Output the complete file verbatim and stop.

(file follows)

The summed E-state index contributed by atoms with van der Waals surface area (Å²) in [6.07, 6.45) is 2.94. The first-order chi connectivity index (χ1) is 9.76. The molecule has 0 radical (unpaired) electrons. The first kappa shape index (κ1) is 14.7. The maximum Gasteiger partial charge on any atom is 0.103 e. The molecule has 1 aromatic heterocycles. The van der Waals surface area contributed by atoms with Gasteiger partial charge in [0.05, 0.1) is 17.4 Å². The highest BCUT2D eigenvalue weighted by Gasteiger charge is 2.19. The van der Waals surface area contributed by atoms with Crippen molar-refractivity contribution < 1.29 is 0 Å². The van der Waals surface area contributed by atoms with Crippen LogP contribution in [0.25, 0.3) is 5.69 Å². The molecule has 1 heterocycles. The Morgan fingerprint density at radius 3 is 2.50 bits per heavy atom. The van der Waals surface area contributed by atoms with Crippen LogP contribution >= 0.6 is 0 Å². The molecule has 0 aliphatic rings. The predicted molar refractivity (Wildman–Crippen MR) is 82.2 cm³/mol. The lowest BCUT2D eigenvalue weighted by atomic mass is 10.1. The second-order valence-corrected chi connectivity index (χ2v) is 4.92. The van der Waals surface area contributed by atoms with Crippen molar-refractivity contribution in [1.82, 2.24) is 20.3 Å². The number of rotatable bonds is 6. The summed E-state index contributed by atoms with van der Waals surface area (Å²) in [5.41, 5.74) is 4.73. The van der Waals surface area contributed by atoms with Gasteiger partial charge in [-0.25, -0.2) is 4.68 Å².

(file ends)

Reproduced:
The summed E-state index contributed by atoms with van der Waals surface area (Å²) in [6.07, 6.45) is 2.94. The first-order chi connectivity index (χ1) is 9.76. The molecule has 0 radical (unpaired) electrons. The first kappa shape index (κ1) is 14.7. The maximum Gasteiger partial charge on any atom is 0.103 e. The molecule has 1 aromatic heterocycles. The van der Waals surface area contributed by atoms with Gasteiger partial charge in [0.05, 0.1) is 17.4 Å². The highest BCUT2D eigenvalue weighted by Gasteiger charge is 2.19. The van der Waals surface area contributed by atoms with Crippen molar-refractivity contribution < 1.29 is 0 Å². The van der Waals surface area contributed by atoms with Crippen LogP contribution in [0.25, 0.3) is 5.69 Å². The molecule has 1 heterocycles. The Morgan fingerprint density at radius 3 is 2.50 bits per heavy atom. The van der Waals surface area contributed by atoms with Crippen LogP contribution >= 0.6 is 0 Å². The molecule has 0 aliphatic rings. The predicted molar refractivity (Wildman–Crippen MR) is 82.2 cm³/mol. The lowest BCUT2D eigenvalue weighted by atomic mass is 10.1. The second-order valence-corrected chi connectivity index (χ2v) is 4.92. The van der Waals surface area contributed by atoms with Crippen molar-refractivity contribution in [1.82, 2.24) is 20.3 Å². The number of rotatable bonds is 6. The summed E-state index contributed by atoms with van der Waals surface area (Å²) in [5.41, 5.74) is 4.73. The van der Waals surface area contributed by atoms with Gasteiger partial charge in [-0.25, -0.2) is 4.68 Å².